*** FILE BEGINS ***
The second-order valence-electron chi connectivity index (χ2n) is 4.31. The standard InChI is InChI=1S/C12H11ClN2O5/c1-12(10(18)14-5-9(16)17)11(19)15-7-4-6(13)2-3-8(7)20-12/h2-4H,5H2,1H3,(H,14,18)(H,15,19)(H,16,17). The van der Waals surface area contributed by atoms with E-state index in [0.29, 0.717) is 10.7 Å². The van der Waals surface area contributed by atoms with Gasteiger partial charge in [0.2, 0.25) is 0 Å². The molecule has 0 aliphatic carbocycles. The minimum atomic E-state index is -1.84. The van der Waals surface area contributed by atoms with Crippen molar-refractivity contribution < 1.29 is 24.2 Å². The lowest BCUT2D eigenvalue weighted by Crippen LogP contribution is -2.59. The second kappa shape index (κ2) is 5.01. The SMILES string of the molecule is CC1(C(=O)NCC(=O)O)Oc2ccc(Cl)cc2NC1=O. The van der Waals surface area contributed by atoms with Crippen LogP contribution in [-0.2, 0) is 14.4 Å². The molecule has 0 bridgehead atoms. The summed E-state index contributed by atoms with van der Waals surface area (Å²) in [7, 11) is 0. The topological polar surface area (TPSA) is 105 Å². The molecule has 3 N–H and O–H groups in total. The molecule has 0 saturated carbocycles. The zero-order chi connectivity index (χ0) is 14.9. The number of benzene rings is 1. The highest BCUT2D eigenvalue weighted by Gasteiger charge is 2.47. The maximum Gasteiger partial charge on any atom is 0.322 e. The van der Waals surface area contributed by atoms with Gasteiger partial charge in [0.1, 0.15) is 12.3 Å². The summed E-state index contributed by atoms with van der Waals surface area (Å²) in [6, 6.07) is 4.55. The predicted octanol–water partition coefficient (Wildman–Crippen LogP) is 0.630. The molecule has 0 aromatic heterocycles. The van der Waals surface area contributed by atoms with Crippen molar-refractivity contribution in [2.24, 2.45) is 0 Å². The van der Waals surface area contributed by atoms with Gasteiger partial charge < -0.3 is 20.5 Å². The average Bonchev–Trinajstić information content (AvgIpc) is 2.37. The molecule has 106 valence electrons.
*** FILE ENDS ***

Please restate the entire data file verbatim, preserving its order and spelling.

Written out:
The second-order valence-electron chi connectivity index (χ2n) is 4.31. The standard InChI is InChI=1S/C12H11ClN2O5/c1-12(10(18)14-5-9(16)17)11(19)15-7-4-6(13)2-3-8(7)20-12/h2-4H,5H2,1H3,(H,14,18)(H,15,19)(H,16,17). The van der Waals surface area contributed by atoms with E-state index in [0.29, 0.717) is 10.7 Å². The van der Waals surface area contributed by atoms with Gasteiger partial charge in [0.2, 0.25) is 0 Å². The molecule has 0 aliphatic carbocycles. The minimum atomic E-state index is -1.84. The van der Waals surface area contributed by atoms with Crippen molar-refractivity contribution < 1.29 is 24.2 Å². The lowest BCUT2D eigenvalue weighted by Crippen LogP contribution is -2.59. The second kappa shape index (κ2) is 5.01. The SMILES string of the molecule is CC1(C(=O)NCC(=O)O)Oc2ccc(Cl)cc2NC1=O. The van der Waals surface area contributed by atoms with Crippen LogP contribution in [-0.2, 0) is 14.4 Å². The molecule has 0 bridgehead atoms. The summed E-state index contributed by atoms with van der Waals surface area (Å²) in [7, 11) is 0. The topological polar surface area (TPSA) is 105 Å². The molecule has 3 N–H and O–H groups in total. The molecule has 0 saturated carbocycles. The zero-order chi connectivity index (χ0) is 14.9. The number of benzene rings is 1. The highest BCUT2D eigenvalue weighted by Gasteiger charge is 2.47. The maximum Gasteiger partial charge on any atom is 0.322 e. The van der Waals surface area contributed by atoms with Gasteiger partial charge in [0.1, 0.15) is 12.3 Å². The summed E-state index contributed by atoms with van der Waals surface area (Å²) in [6, 6.07) is 4.55. The predicted octanol–water partition coefficient (Wildman–Crippen LogP) is 0.630. The molecule has 0 aromatic heterocycles. The van der Waals surface area contributed by atoms with Crippen molar-refractivity contribution in [2.24, 2.45) is 0 Å². The van der Waals surface area contributed by atoms with Gasteiger partial charge < -0.3 is 20.5 Å². The average Bonchev–Trinajstić information content (AvgIpc) is 2.37. The molecule has 106 valence electrons.